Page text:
My heart aches over the stories I hear about heroin overdoses. Local fathers post stories about their sons and daughters, fatal victims of the heroin market. Police conduct raids. The illegal marketing demand continues to fund Afghanistan poppy farmers. Other illegal drug markets cause societal issues, as meth labs contaminate homes and acreage. A house in my neighborhood is selling for half its former market value because of meth lab damage. More than ever, we live in a drug culture.
When I google “heroin,” however, my top hit is an article by the National Institute of Drug Abuse indicating that nearly half of young people who inject heroin reported abusing prescription opioids before starting to use heroin. As bad as our illegal drug market has become, the potential for the abuse of prescription drugs is a much more pervasive problem throughout America today.
This conversation is frequently fueled by stories about yet another superstar and his/her battles with prescription drugs, the most recent being that of Prince. I am not sufficiently familiar with his pain and challenges to comment on his possible addictions, but I am saddened at his plight and that of millions of Americans who deal with chronic pain.
Whether the pain is associated with migraines, cancer, cancer treatment, performance anxiety, or one of a hundred other issues, I am certain that someone among your friends and family needs the treatment by and benefits from prescription pain medication, in spite of the risks of addiction.
Responsible physicians are careful and cautious about prescribing opiates; sometimes they are too cautious. Individuals suffering from terminal cancer need the assistance; their risk of addiction pales in comparison to their current need. Individuals in hospice care often need the assistance; the short-term benefit overwhelms the challenges of the pending passing. In many applications, however, it is essential for physicians and users to balance the risks and benefits. The opiates are needed, yet they provide challenges associated with possible abuse and addiction. What is the answer?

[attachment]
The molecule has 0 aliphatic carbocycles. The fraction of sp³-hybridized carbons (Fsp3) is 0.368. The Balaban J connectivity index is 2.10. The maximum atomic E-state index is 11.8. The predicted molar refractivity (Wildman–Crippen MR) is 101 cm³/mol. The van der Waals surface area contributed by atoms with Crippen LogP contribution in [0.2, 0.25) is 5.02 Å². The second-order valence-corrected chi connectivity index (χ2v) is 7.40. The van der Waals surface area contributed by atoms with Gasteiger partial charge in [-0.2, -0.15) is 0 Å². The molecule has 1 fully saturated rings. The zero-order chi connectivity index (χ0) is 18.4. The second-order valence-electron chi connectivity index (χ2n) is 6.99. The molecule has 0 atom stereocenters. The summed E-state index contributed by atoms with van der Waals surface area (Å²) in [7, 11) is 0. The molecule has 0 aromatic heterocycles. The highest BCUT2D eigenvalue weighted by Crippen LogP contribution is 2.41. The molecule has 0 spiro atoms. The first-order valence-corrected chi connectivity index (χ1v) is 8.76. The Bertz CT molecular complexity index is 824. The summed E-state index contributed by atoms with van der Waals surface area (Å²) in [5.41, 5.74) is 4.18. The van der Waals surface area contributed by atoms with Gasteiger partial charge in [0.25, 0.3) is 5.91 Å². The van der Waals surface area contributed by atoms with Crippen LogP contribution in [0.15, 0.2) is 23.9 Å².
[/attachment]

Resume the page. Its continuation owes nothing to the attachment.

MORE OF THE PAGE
More than ever, we need each other. I need you to help me make wise choices about the use and possible abuse of the opiates. I need an accountability partner, who will help me monitor my potential for abuse and addiction. I need to draw on your strength and wisdom; we need to make this a team effort.
We need accountability partners in many areas of our lives. When yet additional stories broke this winter about Johnny Manziel and his immature and illegal antics, threatening his NFL career, one of the CBS sport commentators asked where his family and friends were. Where are the mature adults in his life telling him, “Johnny, you can’t act that way. Cut it out.” Johnny needed an accountability partner.
Although we often hear of the rich and famous and their immature self-destruction, all of us are at risk, and especially so when it comes to prescribed opiates. Recognize the risks and ask your family and friends for help and monitoring. The risks will be greatly reduced when we have an accountability partner. More than ever, we need each other.
Dr. Gary L. Welton is assistant dean for institutional assessment, professor of psychology at Grove City College, and a contributor to The Center for Vision & Values. He is a recipient of a major research grant from the Templeton Foundation to investigate positive youth development.